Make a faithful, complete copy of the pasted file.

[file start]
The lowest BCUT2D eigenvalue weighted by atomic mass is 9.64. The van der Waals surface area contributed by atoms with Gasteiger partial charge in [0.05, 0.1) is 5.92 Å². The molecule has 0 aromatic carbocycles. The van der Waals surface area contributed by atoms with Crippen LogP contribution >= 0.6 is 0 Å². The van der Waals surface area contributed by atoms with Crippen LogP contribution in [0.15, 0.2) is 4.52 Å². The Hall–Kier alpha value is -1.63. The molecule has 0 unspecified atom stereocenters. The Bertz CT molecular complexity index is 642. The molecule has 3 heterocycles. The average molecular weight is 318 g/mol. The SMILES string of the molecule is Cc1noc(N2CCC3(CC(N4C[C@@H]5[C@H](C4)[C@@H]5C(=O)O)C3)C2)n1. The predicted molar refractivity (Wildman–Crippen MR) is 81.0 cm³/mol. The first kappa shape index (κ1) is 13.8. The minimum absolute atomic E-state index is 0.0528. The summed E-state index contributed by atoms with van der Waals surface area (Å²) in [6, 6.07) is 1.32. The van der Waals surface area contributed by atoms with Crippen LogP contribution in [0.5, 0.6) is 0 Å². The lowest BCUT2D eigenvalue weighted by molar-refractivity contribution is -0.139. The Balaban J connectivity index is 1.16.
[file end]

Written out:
The lowest BCUT2D eigenvalue weighted by atomic mass is 9.64. The van der Waals surface area contributed by atoms with Gasteiger partial charge in [0.05, 0.1) is 5.92 Å². The molecule has 0 aromatic carbocycles. The van der Waals surface area contributed by atoms with Crippen LogP contribution >= 0.6 is 0 Å². The van der Waals surface area contributed by atoms with Crippen LogP contribution in [0.15, 0.2) is 4.52 Å². The Hall–Kier alpha value is -1.63. The molecule has 0 unspecified atom stereocenters. The Bertz CT molecular complexity index is 642. The molecule has 3 heterocycles. The average molecular weight is 318 g/mol. The SMILES string of the molecule is Cc1noc(N2CCC3(CC(N4C[C@@H]5[C@H](C4)[C@@H]5C(=O)O)C3)C2)n1. The predicted molar refractivity (Wildman–Crippen MR) is 81.0 cm³/mol. The first kappa shape index (κ1) is 13.8. The minimum absolute atomic E-state index is 0.0528. The summed E-state index contributed by atoms with van der Waals surface area (Å²) in [6, 6.07) is 1.32. The van der Waals surface area contributed by atoms with Crippen LogP contribution in [0.5, 0.6) is 0 Å². The lowest BCUT2D eigenvalue weighted by molar-refractivity contribution is -0.139. The Balaban J connectivity index is 1.16.